"Lui non beve caffè nero."

Translation:He does not drink black coffee.

March 29, 2013

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How does dropping the definite article before caffè nero change the meaning of the sentence?


I think "Lui non beve caffè nero" means he doesn't drink black coffee in general, whereas "lui beve il caffè nero" might might he does not drink a particular cup of black coffee (a better translation might be he isn't drinking the black coffee). I'm not Italian, but I know Spanish works this way, and, from what I've gathered here from these exercises, so does Italian.


I would say "He doesn't take his coffee black."


Would not "He does not drink his coffee black" be a better translation?


No, because that would be "Lui non beve il suo caffe nero"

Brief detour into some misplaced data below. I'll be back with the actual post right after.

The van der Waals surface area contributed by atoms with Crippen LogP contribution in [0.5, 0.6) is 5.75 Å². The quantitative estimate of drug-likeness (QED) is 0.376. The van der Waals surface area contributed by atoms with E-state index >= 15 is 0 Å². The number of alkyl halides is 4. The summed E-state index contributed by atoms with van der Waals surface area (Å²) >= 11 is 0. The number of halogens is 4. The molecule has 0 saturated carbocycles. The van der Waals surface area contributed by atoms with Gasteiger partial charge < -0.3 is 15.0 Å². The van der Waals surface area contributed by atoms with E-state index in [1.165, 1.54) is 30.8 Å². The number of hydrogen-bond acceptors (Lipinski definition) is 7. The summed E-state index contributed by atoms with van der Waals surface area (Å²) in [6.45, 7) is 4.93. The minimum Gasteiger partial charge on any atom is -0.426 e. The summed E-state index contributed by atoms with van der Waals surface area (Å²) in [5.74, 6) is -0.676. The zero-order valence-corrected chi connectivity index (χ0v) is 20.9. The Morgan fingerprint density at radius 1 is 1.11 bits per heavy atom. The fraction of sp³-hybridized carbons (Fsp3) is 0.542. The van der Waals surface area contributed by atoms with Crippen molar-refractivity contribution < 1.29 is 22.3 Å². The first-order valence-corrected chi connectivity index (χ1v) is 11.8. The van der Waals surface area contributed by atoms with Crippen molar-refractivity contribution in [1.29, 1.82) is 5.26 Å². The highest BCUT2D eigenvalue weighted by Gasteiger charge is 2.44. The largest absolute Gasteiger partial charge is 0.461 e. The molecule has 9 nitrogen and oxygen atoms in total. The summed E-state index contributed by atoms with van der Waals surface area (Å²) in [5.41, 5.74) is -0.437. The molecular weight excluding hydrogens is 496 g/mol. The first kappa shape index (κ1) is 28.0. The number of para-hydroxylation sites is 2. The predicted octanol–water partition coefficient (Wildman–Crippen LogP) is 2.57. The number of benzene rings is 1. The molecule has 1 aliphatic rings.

one of the meanings for 'nero' is listed as 'sycamine'. Er... really?


Why doesn't nero end with an "e" since the object does? That is "caffe nere"


From what I understand, adjectives have to match their noun in number and gender. Also, masculine nouns can end in either -e or -o. "Caffe" and "nero" are both masculine and singular so even if they don't end in the same letter the sentence "Il caffe nero" is correct.

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